Tag Archive: coronavirus

My latest: washing your hands is smart politics

A press conference.

In the Spring of 2003, the coronavirus variant called SARS was raging, killing many Canadians, making them sick. So Ontario’s health minister, Tony Clement, held a press conference.

Standing in front of the assembled media, this is all he did: he washed his hands.

Washing your hands thoroughly, Clement said, was one of the best ways to keep the virus from circulating.

That’s it. A press conference about washing your hands.

Some of us Ontario Liberals, preparing for an election that was just a few months away, snickered. A press conference to show people how to wash their hands? Seriously?

The next day, we weren’t laughing so much. Our campaign manager – a pollster – told us that the Progressive Conservative government’s numbers, which had been lagging for months, surged after Clement’s press conference.

The Tories became more popular, he said. A lot more popular. Because of a press conference about washing one’s hands.

Voters really liked what Tony Clement did in his press conference, the pollster said. They didn’t think a cabinet minister washing his hands was in any way funny.

“They think it’s what government should be doing in a situation like this,” he said.

Seventeen years later, the question is relevant once again. What is the proper role of government as coronavirus’ variant, CORVID-19, sickens and kills thousands around the globe? What should government, and our leaders, do?

Donald Trump, the titular president of the United States, says the virus will be gone when it gets warmer. His designated fake news spokesperson, Kelly-Anne Conway, says that the sickness has been contained. His vice-president says that a vaccine is imminent.

It’s all lies, however. Coronavirus will not dissipate simply because Winter is turning to Spring. Nor is a vaccine at hand – most experts agree it is more than a year away. And nor has the virus been confined. It is, instead, spreading everywhere: across the United States, people are dying, and states are declaring themselves to be states of emergency.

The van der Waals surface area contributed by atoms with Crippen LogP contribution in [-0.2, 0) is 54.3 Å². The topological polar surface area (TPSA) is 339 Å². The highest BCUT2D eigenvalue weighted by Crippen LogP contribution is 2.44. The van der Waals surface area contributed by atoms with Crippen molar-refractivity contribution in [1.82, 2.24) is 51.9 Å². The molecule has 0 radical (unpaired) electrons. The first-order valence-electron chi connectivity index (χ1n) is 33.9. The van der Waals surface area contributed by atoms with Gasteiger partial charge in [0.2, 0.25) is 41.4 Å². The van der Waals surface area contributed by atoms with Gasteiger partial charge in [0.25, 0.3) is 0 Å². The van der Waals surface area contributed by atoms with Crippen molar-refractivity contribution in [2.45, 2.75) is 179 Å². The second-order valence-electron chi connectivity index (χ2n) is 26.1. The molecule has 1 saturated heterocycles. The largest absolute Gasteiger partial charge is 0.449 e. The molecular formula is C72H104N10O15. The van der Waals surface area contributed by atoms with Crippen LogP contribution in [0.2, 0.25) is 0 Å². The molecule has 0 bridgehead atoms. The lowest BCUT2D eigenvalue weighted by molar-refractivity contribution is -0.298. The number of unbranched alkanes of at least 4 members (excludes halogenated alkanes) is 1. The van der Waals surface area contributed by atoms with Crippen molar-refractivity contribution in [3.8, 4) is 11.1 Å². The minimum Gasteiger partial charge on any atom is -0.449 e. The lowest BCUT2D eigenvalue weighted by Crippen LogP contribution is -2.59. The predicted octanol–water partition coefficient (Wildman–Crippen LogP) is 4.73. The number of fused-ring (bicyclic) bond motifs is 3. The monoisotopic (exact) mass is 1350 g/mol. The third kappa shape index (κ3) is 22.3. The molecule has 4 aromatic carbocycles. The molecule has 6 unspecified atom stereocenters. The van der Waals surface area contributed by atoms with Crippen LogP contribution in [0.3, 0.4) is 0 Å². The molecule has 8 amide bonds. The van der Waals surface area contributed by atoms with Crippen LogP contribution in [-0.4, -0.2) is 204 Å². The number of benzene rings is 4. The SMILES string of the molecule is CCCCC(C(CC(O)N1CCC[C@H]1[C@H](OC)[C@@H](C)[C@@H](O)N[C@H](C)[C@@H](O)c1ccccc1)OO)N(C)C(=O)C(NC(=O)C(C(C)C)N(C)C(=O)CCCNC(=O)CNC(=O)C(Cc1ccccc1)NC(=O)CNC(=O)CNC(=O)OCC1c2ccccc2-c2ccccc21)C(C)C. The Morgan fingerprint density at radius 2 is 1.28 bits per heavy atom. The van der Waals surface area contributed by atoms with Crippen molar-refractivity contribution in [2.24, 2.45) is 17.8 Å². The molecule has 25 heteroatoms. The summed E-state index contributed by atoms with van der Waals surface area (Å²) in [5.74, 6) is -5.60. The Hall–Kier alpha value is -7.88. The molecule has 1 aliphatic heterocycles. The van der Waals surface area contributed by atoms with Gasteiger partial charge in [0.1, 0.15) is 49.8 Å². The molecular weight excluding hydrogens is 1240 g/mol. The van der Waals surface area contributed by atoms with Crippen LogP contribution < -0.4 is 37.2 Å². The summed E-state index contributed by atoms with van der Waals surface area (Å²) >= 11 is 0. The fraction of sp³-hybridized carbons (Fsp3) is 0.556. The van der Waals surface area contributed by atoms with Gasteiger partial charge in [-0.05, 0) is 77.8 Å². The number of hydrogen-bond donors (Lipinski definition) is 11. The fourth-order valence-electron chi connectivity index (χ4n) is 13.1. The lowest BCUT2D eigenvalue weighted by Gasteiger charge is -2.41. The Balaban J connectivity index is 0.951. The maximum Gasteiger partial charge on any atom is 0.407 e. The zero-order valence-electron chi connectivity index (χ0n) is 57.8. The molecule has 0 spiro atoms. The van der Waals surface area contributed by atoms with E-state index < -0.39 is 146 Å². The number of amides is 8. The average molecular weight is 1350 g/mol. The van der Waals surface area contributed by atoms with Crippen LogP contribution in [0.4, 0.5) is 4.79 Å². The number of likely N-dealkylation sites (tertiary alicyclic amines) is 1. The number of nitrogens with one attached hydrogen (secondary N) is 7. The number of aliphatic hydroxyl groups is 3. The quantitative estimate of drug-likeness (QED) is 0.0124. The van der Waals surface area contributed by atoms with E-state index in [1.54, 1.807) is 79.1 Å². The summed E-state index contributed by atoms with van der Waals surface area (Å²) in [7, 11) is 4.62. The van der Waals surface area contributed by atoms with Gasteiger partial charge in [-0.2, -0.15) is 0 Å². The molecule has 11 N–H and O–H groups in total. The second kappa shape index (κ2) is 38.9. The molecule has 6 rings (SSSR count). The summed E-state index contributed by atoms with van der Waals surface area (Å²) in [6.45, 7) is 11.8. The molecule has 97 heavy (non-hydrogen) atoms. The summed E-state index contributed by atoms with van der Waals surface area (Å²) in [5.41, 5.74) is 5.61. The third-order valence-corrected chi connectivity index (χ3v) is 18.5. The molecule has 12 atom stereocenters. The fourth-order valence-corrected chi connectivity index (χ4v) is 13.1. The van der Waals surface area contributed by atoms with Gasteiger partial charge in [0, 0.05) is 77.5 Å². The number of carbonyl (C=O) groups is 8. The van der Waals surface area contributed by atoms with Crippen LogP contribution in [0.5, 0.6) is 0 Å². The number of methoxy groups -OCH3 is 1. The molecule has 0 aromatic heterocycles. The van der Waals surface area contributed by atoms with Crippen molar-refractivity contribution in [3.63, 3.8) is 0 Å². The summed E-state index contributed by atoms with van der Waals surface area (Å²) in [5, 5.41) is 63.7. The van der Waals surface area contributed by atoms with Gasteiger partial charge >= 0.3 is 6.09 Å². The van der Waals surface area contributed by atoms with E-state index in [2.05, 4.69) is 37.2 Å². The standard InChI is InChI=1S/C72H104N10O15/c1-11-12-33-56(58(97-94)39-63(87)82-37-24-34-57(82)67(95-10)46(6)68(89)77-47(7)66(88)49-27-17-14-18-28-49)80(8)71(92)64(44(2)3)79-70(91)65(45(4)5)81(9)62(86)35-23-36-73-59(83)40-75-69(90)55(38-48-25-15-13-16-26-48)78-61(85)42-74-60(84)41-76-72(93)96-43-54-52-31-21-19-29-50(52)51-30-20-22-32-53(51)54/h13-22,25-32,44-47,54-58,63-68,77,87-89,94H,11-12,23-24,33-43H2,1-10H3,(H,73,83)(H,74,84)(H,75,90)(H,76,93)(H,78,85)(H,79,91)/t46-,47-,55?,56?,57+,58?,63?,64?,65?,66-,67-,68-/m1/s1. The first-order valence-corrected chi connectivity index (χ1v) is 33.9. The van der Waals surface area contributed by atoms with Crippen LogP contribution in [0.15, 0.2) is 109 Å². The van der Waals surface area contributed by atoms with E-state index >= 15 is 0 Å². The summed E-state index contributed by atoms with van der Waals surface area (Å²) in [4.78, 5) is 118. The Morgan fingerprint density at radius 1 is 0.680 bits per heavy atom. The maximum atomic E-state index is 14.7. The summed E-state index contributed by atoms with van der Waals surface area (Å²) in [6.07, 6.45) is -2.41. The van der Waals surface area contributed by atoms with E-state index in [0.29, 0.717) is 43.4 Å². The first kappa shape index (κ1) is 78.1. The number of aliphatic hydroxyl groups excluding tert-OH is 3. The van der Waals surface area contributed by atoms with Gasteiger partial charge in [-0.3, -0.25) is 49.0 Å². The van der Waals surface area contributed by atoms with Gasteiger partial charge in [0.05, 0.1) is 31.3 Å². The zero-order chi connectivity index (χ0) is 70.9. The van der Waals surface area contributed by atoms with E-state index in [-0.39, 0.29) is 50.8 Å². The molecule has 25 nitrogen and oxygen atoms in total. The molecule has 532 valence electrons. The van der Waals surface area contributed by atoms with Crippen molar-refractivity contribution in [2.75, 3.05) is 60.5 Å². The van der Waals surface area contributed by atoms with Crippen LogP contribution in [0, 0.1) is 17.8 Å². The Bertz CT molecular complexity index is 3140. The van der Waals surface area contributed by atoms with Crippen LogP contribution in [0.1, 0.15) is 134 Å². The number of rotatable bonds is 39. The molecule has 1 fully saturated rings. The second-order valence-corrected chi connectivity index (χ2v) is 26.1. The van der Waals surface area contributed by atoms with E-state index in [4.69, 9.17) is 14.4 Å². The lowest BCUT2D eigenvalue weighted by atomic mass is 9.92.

In Canada, it is slightly different. To his credit, Justin Trudeau has not personally made any dubious or reckless claims. Instead, he has left those to his ministers. His Minister of Health, for example, initially said the coronavirus was not something to worry about. That’s what she said.

“The risk to Canadians is low,” Patty Hajdu said at the end of January. “We’re working with provinces and territories to ensure we’re prepared.”

The risk, however, is clearly not “low.” It is significant, experts say. Coronavirus is like the flu, say the experts, except on steroids. It is far more deadly than the flu, too, and the flu kills about 4,000 Canadians every year. Do the math.

In any event, that’s what Patty Hajdu said. A few days later, she said something entirely different.

Go stockpile food and medicine, Hajdu said. Go hoard it, in effect.

“Low risk,” one day. “Hoard food and medicine,” a few day later.

So, people started to do just that. At Costcos and Walmarts, from sea to sea to sea, some frightened Canadians dutifully emptied shelves of toilet paper and disinfectant wipes and food. They heard what Patty Hajdu said, and they took her advice.

Appalling and foolhardy: the bookends to Patty Hajdu’s communications strategy – which is, distilled down to its base elements, “don’t worry at all but worry a lot” – are simply that. The Canadian government’s approach isn’t as bad, perhaps, as America’s. But it’s close.

Here’s the thing: none of us are experts, except the experts. With people dying, with people getting really sick, it is critical that governments and politicians heed the experts. It is important that they carefully weigh what they say and do. It is imperative that they don’t needlessly alarm people, or recklessly dismiss the risks.

Want to help out, Messrs. Trump and Trudeau? Hold a press conference about how to wash our hands properly.

That, at least, you can do, right?

The racist face of disease

[I literally forgot I wrote this for Maclean’s during SARS, many years ago. A watchful reader posted it on Twitter, so here it is again.]

THE MORNING SUBWAY is usually jammed with bodies. Dozens of Toronto commuters stand wherever they can find a few inches of space, swaying as the train heads south. Seats are hard to come by during rush hour on the Yonge Street line—but not today. In a subway car packed to the doors, there are more than a few places to sit. And all of the empty seats are beside people of Asian descent. An explanation of sorts is found in a tabloid headline, on display for all to see: “FOURTH SARS DEATH IN GTA.”